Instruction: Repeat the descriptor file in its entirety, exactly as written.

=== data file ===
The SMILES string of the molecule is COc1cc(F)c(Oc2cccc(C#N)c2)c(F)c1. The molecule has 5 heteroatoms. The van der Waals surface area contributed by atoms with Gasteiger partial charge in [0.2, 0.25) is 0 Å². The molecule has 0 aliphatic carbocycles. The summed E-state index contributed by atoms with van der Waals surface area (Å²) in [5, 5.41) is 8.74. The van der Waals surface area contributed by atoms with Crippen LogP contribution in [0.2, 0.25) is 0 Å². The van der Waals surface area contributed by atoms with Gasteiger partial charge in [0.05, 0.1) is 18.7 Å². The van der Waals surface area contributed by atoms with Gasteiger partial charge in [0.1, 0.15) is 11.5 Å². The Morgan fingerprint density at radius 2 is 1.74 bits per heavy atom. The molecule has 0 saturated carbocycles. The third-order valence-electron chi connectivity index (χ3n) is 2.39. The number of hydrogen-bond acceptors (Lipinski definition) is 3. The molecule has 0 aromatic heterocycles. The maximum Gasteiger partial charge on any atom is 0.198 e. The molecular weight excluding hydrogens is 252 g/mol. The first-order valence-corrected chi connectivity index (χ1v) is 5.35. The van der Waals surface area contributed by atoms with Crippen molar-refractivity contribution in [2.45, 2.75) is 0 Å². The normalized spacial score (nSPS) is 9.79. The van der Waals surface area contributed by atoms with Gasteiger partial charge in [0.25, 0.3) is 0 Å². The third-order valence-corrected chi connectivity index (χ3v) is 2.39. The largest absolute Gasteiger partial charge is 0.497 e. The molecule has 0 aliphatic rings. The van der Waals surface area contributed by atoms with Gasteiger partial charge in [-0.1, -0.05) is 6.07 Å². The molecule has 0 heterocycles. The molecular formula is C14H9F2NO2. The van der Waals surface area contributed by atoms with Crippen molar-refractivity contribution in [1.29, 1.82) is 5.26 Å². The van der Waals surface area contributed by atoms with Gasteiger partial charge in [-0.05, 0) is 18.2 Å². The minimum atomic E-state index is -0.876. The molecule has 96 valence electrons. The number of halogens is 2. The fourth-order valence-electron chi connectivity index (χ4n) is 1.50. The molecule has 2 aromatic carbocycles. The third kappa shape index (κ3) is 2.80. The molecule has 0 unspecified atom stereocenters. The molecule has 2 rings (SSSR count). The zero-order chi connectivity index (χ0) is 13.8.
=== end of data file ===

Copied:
The SMILES string of the molecule is COc1cc(F)c(Oc2cccc(C#N)c2)c(F)c1. The molecule has 5 heteroatoms. The van der Waals surface area contributed by atoms with Gasteiger partial charge in [0.2, 0.25) is 0 Å². The molecule has 0 aliphatic carbocycles. The summed E-state index contributed by atoms with van der Waals surface area (Å²) in [5, 5.41) is 8.74. The van der Waals surface area contributed by atoms with Crippen LogP contribution in [0.2, 0.25) is 0 Å². The van der Waals surface area contributed by atoms with Gasteiger partial charge in [0.05, 0.1) is 18.7 Å². The van der Waals surface area contributed by atoms with Gasteiger partial charge in [0.1, 0.15) is 11.5 Å². The Morgan fingerprint density at radius 2 is 1.74 bits per heavy atom. The molecule has 0 saturated carbocycles. The third-order valence-electron chi connectivity index (χ3n) is 2.39. The number of hydrogen-bond acceptors (Lipinski definition) is 3. The molecule has 0 aromatic heterocycles. The maximum Gasteiger partial charge on any atom is 0.198 e. The molecular weight excluding hydrogens is 252 g/mol. The first-order valence-corrected chi connectivity index (χ1v) is 5.35. The van der Waals surface area contributed by atoms with Crippen molar-refractivity contribution in [2.45, 2.75) is 0 Å². The normalized spacial score (nSPS) is 9.79. The van der Waals surface area contributed by atoms with Gasteiger partial charge in [0.25, 0.3) is 0 Å². The third-order valence-corrected chi connectivity index (χ3v) is 2.39. The largest absolute Gasteiger partial charge is 0.497 e. The molecule has 0 aliphatic rings. The van der Waals surface area contributed by atoms with Gasteiger partial charge in [-0.1, -0.05) is 6.07 Å². The molecule has 0 heterocycles. The molecular formula is C14H9F2NO2. The van der Waals surface area contributed by atoms with Crippen molar-refractivity contribution in [1.29, 1.82) is 5.26 Å². The van der Waals surface area contributed by atoms with Gasteiger partial charge in [-0.05, 0) is 18.2 Å². The minimum atomic E-state index is -0.876. The molecule has 96 valence electrons. The number of halogens is 2. The fourth-order valence-electron chi connectivity index (χ4n) is 1.50. The molecule has 2 aromatic carbocycles. The third kappa shape index (κ3) is 2.80. The molecule has 0 unspecified atom stereocenters. The molecule has 2 rings (SSSR count). The zero-order chi connectivity index (χ0) is 13.8.